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Peace-building in the era of climate change

Helping communities develop climate resilience is my day job. It’s an interesting one, but it is fraught with loss and grief.

Our team has yet to stand before a community and share local climate projections that are beneficial. Instead, we pass along information that makes it clear that the climate crisis threatens their infrastructure, economy, and the health and safety of their residents. It threatens the natural systems they rely on for clean water, fresh air, recreation and food. In many places, it threatens their local culture and way of life.

With the threat looming nearer, friends often tell me they are doing what they can in their personal lives, but they feel like it doesn’t matter because the global climate crisis is so large and they are so small. Anyone who has stared down the threat of the climate crisis understands that feeling of despair and helplessness.

But there is good news. What I know from working with community leaders around the country is that people are taking action everywhere. Their efforts are often unseen, but meaningful work is being done not just by one side of the political aisle, or just in America’s large cities, or just in certain regions. Leadership is springing up in unlikely places, and America is on the move.

But in this time of rapid change, we must understand that the work to secure a safe climate future is not just about reducing greenhouse gases and adapting to the changes that are underway, although both are critically important. It is also about building social resilience.

The climate crisis is increasingly adding strain to our social fabric, and it’s only going to get worse. When that fabric holds during a crisis, we get stronger. When it tears, we become weaker, and our ability to handle the next crisis is diminished.

The climate crisis is global, and addressing it requires that we redesign practically everything in our modern world, including our relationship with energy, how we manage the land, how our communities function, and how we interact with each other in times of stress. As our world becomes more difficult, we will need to bank hard toward cooperation, compassion and care.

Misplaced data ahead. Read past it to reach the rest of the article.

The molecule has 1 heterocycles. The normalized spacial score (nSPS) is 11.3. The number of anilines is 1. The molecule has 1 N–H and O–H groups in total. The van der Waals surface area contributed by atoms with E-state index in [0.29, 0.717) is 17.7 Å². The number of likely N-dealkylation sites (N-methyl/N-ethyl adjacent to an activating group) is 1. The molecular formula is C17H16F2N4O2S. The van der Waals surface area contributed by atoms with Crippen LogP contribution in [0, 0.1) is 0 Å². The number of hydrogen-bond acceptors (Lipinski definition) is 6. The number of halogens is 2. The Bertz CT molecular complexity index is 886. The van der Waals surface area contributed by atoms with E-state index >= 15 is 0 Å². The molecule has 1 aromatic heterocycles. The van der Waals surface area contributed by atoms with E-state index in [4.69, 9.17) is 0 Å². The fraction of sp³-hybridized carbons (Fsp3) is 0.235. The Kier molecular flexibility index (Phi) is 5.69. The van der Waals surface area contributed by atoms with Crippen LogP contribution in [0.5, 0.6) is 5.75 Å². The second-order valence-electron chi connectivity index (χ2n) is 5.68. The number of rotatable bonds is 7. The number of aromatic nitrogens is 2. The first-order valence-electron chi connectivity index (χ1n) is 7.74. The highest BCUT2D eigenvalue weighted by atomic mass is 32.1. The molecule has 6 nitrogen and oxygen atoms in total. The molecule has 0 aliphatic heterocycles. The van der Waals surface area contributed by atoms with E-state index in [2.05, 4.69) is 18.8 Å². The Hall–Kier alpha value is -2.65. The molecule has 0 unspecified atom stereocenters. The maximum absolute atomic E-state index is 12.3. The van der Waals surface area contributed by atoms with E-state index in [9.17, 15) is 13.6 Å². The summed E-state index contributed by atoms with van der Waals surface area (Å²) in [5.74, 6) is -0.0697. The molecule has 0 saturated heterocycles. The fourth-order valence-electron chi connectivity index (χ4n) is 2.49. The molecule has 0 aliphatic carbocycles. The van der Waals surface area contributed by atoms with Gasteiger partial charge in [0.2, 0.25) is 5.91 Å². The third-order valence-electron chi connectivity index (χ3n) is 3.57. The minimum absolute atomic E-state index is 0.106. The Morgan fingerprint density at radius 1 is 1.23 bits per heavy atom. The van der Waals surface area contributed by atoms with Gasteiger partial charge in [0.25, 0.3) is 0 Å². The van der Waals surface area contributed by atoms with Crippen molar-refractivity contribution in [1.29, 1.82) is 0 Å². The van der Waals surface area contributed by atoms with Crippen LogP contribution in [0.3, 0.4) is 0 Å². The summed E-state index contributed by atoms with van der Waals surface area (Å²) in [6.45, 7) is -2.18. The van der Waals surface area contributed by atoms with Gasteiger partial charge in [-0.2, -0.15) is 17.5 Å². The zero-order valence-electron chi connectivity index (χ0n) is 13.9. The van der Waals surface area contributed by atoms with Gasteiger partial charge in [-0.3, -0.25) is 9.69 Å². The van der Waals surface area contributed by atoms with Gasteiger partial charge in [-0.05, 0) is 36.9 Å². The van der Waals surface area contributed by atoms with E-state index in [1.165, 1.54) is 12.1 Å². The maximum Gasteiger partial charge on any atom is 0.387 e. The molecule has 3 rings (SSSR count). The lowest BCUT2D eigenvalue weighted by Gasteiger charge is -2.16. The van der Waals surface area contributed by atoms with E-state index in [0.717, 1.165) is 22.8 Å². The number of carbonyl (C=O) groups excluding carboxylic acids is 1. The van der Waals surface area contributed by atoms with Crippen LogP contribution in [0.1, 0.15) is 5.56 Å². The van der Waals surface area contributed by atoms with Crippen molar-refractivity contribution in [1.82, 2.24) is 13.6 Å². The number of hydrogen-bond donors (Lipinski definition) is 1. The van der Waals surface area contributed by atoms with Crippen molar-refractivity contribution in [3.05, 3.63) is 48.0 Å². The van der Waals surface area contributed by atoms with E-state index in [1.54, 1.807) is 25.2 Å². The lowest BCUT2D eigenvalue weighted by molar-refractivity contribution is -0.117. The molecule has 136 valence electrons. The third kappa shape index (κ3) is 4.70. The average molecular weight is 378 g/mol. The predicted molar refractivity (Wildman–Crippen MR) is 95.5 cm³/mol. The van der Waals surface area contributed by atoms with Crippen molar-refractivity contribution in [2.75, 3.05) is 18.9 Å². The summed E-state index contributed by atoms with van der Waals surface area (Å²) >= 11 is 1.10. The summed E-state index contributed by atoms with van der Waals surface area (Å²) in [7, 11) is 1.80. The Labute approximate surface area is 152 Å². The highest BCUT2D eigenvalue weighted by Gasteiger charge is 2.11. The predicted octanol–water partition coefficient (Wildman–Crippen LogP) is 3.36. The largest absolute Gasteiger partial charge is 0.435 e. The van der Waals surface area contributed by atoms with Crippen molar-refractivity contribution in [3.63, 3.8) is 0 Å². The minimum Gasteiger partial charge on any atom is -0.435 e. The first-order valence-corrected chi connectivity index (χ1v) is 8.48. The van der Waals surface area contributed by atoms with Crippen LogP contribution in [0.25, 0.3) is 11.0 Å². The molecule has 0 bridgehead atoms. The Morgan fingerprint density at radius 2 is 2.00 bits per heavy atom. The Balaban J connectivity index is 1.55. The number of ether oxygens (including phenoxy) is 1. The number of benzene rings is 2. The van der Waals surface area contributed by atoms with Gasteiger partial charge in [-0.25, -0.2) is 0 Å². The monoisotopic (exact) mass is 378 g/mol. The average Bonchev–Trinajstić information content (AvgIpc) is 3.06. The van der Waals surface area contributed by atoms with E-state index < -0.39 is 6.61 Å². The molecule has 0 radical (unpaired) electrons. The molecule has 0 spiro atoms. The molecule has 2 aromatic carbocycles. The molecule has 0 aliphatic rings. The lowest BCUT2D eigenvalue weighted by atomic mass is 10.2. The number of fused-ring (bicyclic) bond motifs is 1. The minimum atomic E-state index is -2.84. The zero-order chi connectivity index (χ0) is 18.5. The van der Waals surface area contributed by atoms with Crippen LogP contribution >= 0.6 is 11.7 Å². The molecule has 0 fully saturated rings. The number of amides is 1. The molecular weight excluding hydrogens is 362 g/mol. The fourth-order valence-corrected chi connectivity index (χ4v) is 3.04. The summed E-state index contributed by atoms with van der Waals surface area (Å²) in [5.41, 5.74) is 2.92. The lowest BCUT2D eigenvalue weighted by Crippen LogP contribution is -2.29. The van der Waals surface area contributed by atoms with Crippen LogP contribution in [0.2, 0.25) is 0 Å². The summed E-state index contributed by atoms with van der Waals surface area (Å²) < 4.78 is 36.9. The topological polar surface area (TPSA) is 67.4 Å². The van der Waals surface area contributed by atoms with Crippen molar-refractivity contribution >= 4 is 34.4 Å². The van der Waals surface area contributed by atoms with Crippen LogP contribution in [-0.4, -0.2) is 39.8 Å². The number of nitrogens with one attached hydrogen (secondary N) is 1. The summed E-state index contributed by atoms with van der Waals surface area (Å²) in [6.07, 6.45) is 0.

To do that, we must build the relationships and skills necessary to navigate climate change-driven crises peacefully rather than through violence. Along with the direct work needed to address the crisis, we should understand that peace building is also climate work. Repairing our democratic systems is climate work. Building relationships across cultures is climate work. Closing the gap between the wealthy and poor so that people can be more personally resilient is climate work. This need for peace building and social resilience is why the work of the Ashland Culture of Peace Commission is so important.

Social transformation, like what is needed to address the climate crisis, seems to come very quickly after decades of hard work. Advocates push and push, often not seeing much progress until suddenly the system tips and the issue is transformed, seemingly overnight. We see the tipping point only when it’s in the rearview mirror.

We have a big wall to tip if we are to secure a safe climate future for our children.

One of the things we do at the Geos Institute is help people get their hands on that wall. We recently launched Climate Ready Communities, an “assisted do-it-yourself” program to help leaders in small to mid-sized communities build climate resilience. These communities want to get to work, but don’t have the money to hire help. Over 200 communities have downloaded our guide, and communities will soon begin implementing the climate resilience plans developed through this program in California, Montana and Texas. More hands are arriving at the wall daily.

When we push on the parts of the climate crisis we can see, whether by conserving energy, installing solar panels, preparing for emergencies, calling for climate leadership from our elected officials, or supporting organizations that align with our values, we are arm in arm with millions of other people who are pushing on what they can see in their own lives.

So push on whatever you can see that addresses the climate crisis in your own life. You never know if your hands will be the last ones needed to tip the system.

Tonya Graham is Executive Director of the Geos Institute and Program Director for its ClimateWise initiative, which helps communities understand and respond to the local impacts of climate change.